Christmas is a special holiday for me. Although we had very little, my mother always made it special, and I have kept precious memories of those holidays in Germany a long time ago. I will dedicate an ornament to her during my church visit this Christmas Eve, as I have done for the last few years. My gratitude for all she gave me is deep and sincere, and I accept the feeling of loss not having known her as an adult. I imagine a moment over coffee, chatting about her childhood and life during World War I and World War II, one as a child, one as a wife and mother. So much has been lost with her passing much too early. Do not miss your opportunity to talk with loved ones and explore their treasure chest with them. During the Christmas holiday, a vortex is open to mend broken links and to strengthen existing ones.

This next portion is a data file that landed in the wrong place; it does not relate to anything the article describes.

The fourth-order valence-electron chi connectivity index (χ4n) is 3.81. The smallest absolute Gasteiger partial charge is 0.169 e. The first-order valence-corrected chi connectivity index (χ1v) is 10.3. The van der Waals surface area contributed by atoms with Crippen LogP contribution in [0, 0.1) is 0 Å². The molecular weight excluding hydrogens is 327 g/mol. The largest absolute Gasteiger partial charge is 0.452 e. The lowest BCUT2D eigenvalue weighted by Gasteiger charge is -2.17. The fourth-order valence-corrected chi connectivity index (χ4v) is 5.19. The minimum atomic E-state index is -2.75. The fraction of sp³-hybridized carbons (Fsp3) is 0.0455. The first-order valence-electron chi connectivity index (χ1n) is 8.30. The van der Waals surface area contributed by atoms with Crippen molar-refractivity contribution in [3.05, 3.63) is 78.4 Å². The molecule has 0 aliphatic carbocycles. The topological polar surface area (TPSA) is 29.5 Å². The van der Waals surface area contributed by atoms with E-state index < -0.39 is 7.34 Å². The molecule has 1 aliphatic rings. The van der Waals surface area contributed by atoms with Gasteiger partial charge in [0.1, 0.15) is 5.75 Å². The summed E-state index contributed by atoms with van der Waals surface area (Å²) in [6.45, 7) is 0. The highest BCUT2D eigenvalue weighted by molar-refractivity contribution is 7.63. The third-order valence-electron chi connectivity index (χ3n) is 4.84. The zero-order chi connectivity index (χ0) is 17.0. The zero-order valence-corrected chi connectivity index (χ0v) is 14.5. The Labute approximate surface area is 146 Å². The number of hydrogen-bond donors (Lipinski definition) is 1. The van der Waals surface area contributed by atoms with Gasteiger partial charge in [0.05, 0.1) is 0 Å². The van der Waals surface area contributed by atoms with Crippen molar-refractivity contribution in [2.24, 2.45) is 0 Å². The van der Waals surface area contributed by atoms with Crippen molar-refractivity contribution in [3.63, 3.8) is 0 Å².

Christmas is a spiritual time for me with candles, lights, music, reaching out and going within. We all have our family and personal traditions, carried over from previous generations or the ones we created ourselves, and I hope and wish you will thoroughly enjoy yours.

I have celebrated Christmas in many different ways, sometimes in foreign countries respecting and enjoying their cultures and traditions. But one thing always stayed the same: There was love. In the present turbulent and divisive times, we need to light the candle of understanding and respect for others, extend our hands to embrace differences, and assist where we can. Having doesn’t mean being indifferent to wanting!

Wishing you a most enjoyable Christmas and may the spirit of Christmas stay with you the whole year.

Merry Christmas!

Silvia Coggin, CPC
Author and Founder of NotJustCooking.com

 

Holiday Season

So much has been written about the Holiday Season, and this year I decided to deeply ponder and think about what the Christmas spirit means to me. There are the decorations, and I love to decorate our home, the parties, get-togethers, and giving and receiving. But what is the deeper meaning of the Holiday Spirit?